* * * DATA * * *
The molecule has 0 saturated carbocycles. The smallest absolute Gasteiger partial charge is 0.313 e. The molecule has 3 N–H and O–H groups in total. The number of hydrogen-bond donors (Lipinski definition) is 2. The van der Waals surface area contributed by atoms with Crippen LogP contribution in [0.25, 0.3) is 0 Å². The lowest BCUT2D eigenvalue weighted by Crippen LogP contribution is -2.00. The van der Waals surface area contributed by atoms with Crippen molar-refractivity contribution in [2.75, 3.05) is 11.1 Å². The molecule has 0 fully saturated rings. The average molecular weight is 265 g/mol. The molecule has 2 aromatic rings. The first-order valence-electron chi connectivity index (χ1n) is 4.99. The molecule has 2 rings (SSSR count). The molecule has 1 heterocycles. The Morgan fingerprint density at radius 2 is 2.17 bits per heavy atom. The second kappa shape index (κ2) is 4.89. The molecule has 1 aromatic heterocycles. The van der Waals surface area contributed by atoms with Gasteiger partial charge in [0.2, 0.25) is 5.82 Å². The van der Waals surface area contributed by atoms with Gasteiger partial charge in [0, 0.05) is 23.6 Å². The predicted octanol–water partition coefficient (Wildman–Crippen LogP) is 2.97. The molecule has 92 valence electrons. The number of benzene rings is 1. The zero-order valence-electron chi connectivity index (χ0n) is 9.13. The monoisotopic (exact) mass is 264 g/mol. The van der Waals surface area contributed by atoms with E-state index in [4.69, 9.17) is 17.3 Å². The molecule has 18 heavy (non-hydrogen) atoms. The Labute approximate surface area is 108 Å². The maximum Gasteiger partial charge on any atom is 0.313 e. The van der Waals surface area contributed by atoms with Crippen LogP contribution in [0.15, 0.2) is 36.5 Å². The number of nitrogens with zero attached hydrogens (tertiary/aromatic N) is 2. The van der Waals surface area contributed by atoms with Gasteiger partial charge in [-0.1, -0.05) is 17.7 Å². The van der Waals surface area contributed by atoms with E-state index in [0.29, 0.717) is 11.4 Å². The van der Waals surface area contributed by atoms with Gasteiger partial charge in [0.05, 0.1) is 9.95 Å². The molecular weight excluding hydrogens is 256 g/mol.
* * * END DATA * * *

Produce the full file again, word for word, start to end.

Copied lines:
The molecule has 0 saturated carbocycles. The smallest absolute Gasteiger partial charge is 0.313 e. The molecule has 3 N–H and O–H groups in total. The number of hydrogen-bond donors (Lipinski definition) is 2. The van der Waals surface area contributed by atoms with Crippen LogP contribution in [0.25, 0.3) is 0 Å². The lowest BCUT2D eigenvalue weighted by Crippen LogP contribution is -2.00. The van der Waals surface area contributed by atoms with Crippen molar-refractivity contribution in [2.75, 3.05) is 11.1 Å². The molecule has 0 fully saturated rings. The average molecular weight is 265 g/mol. The molecule has 2 aromatic rings. The first-order valence-electron chi connectivity index (χ1n) is 4.99. The molecule has 2 rings (SSSR count). The molecule has 1 heterocycles. The Morgan fingerprint density at radius 2 is 2.17 bits per heavy atom. The second kappa shape index (κ2) is 4.89. The molecule has 1 aromatic heterocycles. The van der Waals surface area contributed by atoms with Gasteiger partial charge in [0.2, 0.25) is 5.82 Å². The van der Waals surface area contributed by atoms with Gasteiger partial charge in [0, 0.05) is 23.6 Å². The predicted octanol–water partition coefficient (Wildman–Crippen LogP) is 2.97. The molecule has 92 valence electrons. The number of benzene rings is 1. The zero-order valence-electron chi connectivity index (χ0n) is 9.13. The monoisotopic (exact) mass is 264 g/mol. The van der Waals surface area contributed by atoms with E-state index in [4.69, 9.17) is 17.3 Å². The molecule has 18 heavy (non-hydrogen) atoms. The Labute approximate surface area is 108 Å². The maximum Gasteiger partial charge on any atom is 0.313 e. The van der Waals surface area contributed by atoms with Crippen LogP contribution in [0.15, 0.2) is 36.5 Å². The number of nitrogens with zero attached hydrogens (tertiary/aromatic N) is 2. The van der Waals surface area contributed by atoms with Gasteiger partial charge in [-0.1, -0.05) is 17.7 Å². The van der Waals surface area contributed by atoms with E-state index in [0.29, 0.717) is 11.4 Å². The van der Waals surface area contributed by atoms with Gasteiger partial charge in [0.05, 0.1) is 9.95 Å². The molecular weight excluding hydrogens is 256 g/mol.